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Publication numberUS3885325 A
Publication typeGrant
Publication dateMay 27, 1975
Filing dateAug 3, 1971
Priority dateAug 3, 1971
Publication numberUS 3885325 A, US 3885325A, US-A-3885325, US3885325 A, US3885325A
InventorsSidoti Joseph E
Original AssigneeElectronic Associates
Export CitationBiBTeX, EndNote, RefMan
External Links: USPTO, USPTO Assignment, Espacenet
Flight simulator
US 3885325 A
Abstract
A flight simulator comprising a manually operable yoke secured to a spring centering shaft which is both axially movable and rotatable in response to corresponding movement of the yoke, the end of the shaft being operatively connected to a member pivotal in response to axial movement of the shaft, pivotal movement of the said member varying resistance biasing simulated instruments the essential components of which are either reversible motors or volt meters, rotational movement of the said shaft similarly varying resistance biasing such simulated instruments, a pair of rudder pedals secured to a member pivotal about a second shaft, the second shaft rotating in response to pivotal movement of the said member, such rotational movement varying resistance biasing some of such simulated instruments and means for generating the effect of air turbulence on the simulated materials by periodically altering the voltage biases on at least a simulated artificial horizon and a simulated altimeter, and a simulated instrument landing system head operatively connected and responsive to a signal from a simulated directional gyro compass, means for varying the sensitivity of the instrument landing system head with respect to time, and a simulated transponder having means for generating a warning signal responsive to fail to maintain altitude within predetermined limits, and having means to generate a warning signal responsive to the setting of an emergency transponder code where the transponder is set in the on or low mode.
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Description  (OCR text may contain errors)

United States Patent 1 1 Sidoti [4 1 May 27, 1975 i 1 FLIGHT SIMULATOR [75] Inventor: Joseph E. Sidoti, Red Bank, NJ.

[73] Assignee: Electronic Associates, lnc., Long Branch, NJ.

221 Filed: Aug. 3, 1971 [21] Appl.No.: 168,718

[52] US. Cl. 35/12 F; 35/12 W; 35/102 [51] Int. Cl. G09h 9/08 [58] Field of Search 35/12 F, 12 W, 10.2, 12 N;

340/27 AT, 27 NA; 235/184 Primary Examiner-Robert W Michell Assistant ExaminerVance Y. Hum Attorney, Agent, or Firm-Bain, Gilfillan 8L Rhodes [57] ABSTRACT A flight simulator comprising a manually operable yoke secured to a spring centering shaft which is both axially movable and rotatable in response to corresponding movement of the yoke, the end of the shaft being operatively connected to a member pivotal in response to axial movement of the shaft, pivotal movement of the said member varying resistance biasing simulated instruments the essential components of which are either reversible motors or volt meters, totational movement of the said shaft similarly varying resistance biasing such simulated instruments, a pair of rudder pedals secured to a member pivotal about a second shaft, the second shaft rotating in response to pivotal movement of the said member, such rotational movement varying resistance biasing some of such simulated instruments and means for generating the effect of air turbulence on the simulated materials by periodically altering the voltage biases on at least a simulated artificial horizon and a simulated altimeter, and a simulated instrument landing system head operatively connected and responsive to a signal from a simulated directional gyro compass, means for varying the sensitivity of the instrument landing system head with respect to time, and a simulated transponder having means for generating a warning signal responsive to fail to maintain altitude within predetermined limits, and having means to generate a warning signal responsive to the setting of an emergency transponder code where the transponder is set in the on or low mode.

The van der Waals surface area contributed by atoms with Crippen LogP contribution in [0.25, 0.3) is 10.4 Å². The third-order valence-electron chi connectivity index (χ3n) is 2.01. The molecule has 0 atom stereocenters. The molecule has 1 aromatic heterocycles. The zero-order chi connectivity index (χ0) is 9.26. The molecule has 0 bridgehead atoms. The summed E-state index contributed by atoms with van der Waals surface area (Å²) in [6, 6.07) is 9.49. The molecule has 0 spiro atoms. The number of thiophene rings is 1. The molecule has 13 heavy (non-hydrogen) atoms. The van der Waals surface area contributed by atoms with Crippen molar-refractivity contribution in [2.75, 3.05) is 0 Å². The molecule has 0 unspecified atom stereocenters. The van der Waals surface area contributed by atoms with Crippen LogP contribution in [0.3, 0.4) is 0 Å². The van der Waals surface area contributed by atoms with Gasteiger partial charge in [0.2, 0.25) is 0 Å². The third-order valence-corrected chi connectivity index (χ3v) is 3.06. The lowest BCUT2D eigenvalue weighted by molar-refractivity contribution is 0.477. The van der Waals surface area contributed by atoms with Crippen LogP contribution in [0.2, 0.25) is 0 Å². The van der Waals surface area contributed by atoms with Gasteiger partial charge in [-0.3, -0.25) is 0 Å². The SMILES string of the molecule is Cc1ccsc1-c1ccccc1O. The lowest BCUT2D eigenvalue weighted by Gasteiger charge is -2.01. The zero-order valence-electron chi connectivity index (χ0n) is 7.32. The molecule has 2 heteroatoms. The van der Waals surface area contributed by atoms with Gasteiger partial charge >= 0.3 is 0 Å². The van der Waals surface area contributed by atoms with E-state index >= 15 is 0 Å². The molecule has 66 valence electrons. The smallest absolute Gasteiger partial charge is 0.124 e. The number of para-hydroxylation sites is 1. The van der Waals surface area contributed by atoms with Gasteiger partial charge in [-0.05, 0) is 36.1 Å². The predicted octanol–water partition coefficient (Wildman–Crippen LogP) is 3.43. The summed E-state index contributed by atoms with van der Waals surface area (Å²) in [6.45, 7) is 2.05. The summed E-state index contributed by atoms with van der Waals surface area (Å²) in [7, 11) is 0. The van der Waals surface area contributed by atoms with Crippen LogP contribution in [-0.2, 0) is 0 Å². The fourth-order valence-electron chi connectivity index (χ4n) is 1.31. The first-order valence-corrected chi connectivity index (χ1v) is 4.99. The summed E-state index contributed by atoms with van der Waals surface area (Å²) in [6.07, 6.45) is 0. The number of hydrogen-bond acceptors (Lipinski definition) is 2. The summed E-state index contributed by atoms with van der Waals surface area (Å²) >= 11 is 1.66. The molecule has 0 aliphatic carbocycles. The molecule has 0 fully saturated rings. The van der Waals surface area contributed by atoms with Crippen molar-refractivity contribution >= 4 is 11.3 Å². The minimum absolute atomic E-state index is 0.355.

12 Claims, 12 Drawing Figures PATENTED 388 325 SHEET G, 3? 1O FIGA PAIENIED W 3,885,325

SHEET 83? 10 FIG.6

PATENTED MHZ? i975 SHEET C 9 CF NI HDJJd PATENTEB MAY 2 7 i975 SHEET lUL-F 1O Wm KOPOE 1 FLIGHT SIMULATOR PREFERRED EMBODIMENT OF INVENTION The objects and advantages aforesaid as well as other objects and advantages may be achieved by the flight simulator illustrated in the drawings in which: